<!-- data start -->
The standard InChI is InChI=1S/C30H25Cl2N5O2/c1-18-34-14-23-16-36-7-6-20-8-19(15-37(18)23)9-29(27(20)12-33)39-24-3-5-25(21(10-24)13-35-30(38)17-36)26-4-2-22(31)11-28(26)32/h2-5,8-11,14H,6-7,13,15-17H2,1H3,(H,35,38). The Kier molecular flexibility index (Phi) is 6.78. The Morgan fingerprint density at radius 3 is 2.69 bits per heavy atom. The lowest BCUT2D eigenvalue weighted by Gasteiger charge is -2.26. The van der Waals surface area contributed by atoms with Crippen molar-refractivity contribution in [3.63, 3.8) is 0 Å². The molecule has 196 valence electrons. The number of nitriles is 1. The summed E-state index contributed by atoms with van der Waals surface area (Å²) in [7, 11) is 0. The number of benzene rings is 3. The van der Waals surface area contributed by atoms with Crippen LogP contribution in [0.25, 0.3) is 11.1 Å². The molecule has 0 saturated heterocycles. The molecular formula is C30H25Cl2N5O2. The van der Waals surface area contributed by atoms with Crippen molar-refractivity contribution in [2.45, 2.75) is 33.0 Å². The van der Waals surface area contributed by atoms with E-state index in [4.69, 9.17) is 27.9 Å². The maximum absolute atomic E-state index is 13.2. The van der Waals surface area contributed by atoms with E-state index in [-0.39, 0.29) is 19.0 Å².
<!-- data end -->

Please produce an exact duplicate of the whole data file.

The standard InChI is InChI=1S/C30H25Cl2N5O2/c1-18-34-14-23-16-36-7-6-20-8-19(15-37(18)23)9-29(27(20)12-33)39-24-3-5-25(21(10-24)13-35-30(38)17-36)26-4-2-22(31)11-28(26)32/h2-5,8-11,14H,6-7,13,15-17H2,1H3,(H,35,38). The Kier molecular flexibility index (Phi) is 6.78. The Morgan fingerprint density at radius 3 is 2.69 bits per heavy atom. The lowest BCUT2D eigenvalue weighted by Gasteiger charge is -2.26. The van der Waals surface area contributed by atoms with Crippen molar-refractivity contribution in [3.63, 3.8) is 0 Å². The molecule has 196 valence electrons. The number of nitriles is 1. The summed E-state index contributed by atoms with van der Waals surface area (Å²) in [7, 11) is 0. The number of benzene rings is 3. The van der Waals surface area contributed by atoms with Crippen LogP contribution in [0.25, 0.3) is 11.1 Å². The molecule has 0 saturated heterocycles. The molecular formula is C30H25Cl2N5O2. The van der Waals surface area contributed by atoms with Crippen molar-refractivity contribution in [2.45, 2.75) is 33.0 Å². The van der Waals surface area contributed by atoms with E-state index in [4.69, 9.17) is 27.9 Å². The maximum absolute atomic E-state index is 13.2. The van der Waals surface area contributed by atoms with E-state index in [-0.39, 0.29) is 19.0 Å².